I have been exploring our minutes again... | DDLSBulletin

Back To The Future 2

I have been exploring our minutes again and share some items that perhaps put some of our current concerns in focus;

125 years ago in 1893 the Annual Dinner was held immediately after the AGM at the Royal Hotel. Cost 7/6d [37 1/2p in new money] and the note confirms “Solicitors and their articled clerks, although not members of the society, are eligible to attend the dinner and they will be cordially welcomed by members”

A J Flint was in the chair but moved on to become treasurer handing on to J Potter esq with J H Powell as Vice.

Ever keen to protect solicitors sources of income, a note from 3rd March 1893 reports; “ that a practice generally exists in District Probate Registries, of Registrars and their clerks giving legal advice  and unnecessary assistance in personal applications for grants and in preparing legacy and succession duty accounts, contrary to the rule to this effect and which this meeting thinks should be stopped”

In times of internet and digital information we may lament that at the same meeting the secretary was directed to “have some books in the library repaired”. The law moved more slowly then and it seems new editions of standard texts were not even an annual event.

100 years ago  1918 The committee was  consumed with representations as to how County Court work should be grouped. The suggestion that Long Eaton be grouped with Ilkeston was strongly objected to. Long Eaton then had a population of 20,000. Stapleford 7,789 and Toton 176, although “a large Shell filling factory has been built at Chilwell and the population has increased considerably”. Some reluctantly  felt that they would probably favour a grouping with Nottingham,  “as the train journey is much shorter and the train service is much better than to Derby”

After discussion the committee resolved to oppose that suggestion as the balance of convenience reason was negated by the fact that a separate court was held at Long Eaton and so should be retained within the County in the same manner as it is for the Magistrates and other matters.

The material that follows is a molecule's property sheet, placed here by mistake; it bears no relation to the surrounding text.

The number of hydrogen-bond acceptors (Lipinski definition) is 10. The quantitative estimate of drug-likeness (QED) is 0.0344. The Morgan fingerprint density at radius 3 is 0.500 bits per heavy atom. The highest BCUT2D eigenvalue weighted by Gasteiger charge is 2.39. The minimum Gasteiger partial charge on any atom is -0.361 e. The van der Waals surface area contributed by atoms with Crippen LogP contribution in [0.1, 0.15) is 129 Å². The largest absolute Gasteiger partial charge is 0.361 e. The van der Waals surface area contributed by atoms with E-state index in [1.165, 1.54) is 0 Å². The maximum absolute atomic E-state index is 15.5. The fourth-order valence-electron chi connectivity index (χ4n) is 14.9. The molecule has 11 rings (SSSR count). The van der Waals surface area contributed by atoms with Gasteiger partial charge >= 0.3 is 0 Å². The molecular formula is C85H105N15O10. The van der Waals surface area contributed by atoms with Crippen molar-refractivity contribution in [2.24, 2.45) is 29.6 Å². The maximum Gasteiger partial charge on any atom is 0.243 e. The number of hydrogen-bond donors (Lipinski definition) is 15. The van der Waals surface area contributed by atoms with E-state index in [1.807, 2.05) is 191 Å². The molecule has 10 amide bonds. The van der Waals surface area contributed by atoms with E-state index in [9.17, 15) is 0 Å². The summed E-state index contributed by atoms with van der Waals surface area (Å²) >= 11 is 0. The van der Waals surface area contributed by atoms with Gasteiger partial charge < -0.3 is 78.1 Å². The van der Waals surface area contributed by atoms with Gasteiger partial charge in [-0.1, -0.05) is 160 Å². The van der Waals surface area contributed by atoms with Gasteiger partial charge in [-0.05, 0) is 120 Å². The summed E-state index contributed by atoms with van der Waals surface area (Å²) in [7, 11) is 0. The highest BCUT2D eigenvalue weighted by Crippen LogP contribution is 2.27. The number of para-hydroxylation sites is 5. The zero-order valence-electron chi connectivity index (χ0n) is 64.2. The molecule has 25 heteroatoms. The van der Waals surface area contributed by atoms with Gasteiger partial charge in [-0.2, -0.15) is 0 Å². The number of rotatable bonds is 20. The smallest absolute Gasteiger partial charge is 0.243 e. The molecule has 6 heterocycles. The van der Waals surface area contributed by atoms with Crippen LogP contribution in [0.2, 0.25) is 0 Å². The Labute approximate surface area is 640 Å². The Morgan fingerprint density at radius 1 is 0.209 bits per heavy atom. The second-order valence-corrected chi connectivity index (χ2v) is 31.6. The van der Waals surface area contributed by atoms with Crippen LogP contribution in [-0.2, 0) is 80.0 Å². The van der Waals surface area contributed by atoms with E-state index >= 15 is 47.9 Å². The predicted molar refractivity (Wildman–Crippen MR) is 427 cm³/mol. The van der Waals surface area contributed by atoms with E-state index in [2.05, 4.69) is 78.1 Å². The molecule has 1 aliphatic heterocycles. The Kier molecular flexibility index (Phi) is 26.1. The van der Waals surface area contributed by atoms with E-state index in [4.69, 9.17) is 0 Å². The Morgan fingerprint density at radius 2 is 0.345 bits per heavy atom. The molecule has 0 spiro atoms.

On 27th November 1918 under the heading “Demobilisation”, a letter was read from The Law Society in London asking the Society to name “3 really pivotal solicitors for immediate release”

It was resolved that the names of LE Simpson, SG Taylor and HM Clifford be submitted if agreeable to those parties.

Finally moving forward to 1922 the committee was concerned with Criminal Law, which it must be said is rarely mentioned in our records;

15th December 1922

“A letter received from the Justices Clerk requesting solicitors to robe in the Derby Borough Police Court and a letter stating the opinion of the Law Society was read and after discussion a vote was taken and the secretary instructed to inform the justices Clerk that this Society could not see their was to recommend its members to robe as the Derby Borough Police Court was the only Police Court in the county where this was done.”

And finally back to Regionalization! Faced with a suggestion that the Assizes be removed to Nottingham;

Resolved “that this meeting views with alarm and strongly protests against the suggestion to remove the assize for the County of Derby to Nottingham or elsewhere as in their opinion it will enormously increase the cost to litigants, witnesses and jurymen residing in the county”

I wonder what the committee of ’22 would make of the  last 50 years relentless march towards regionalized crime centres. 

Andy Cash



Tel: 07976 987 333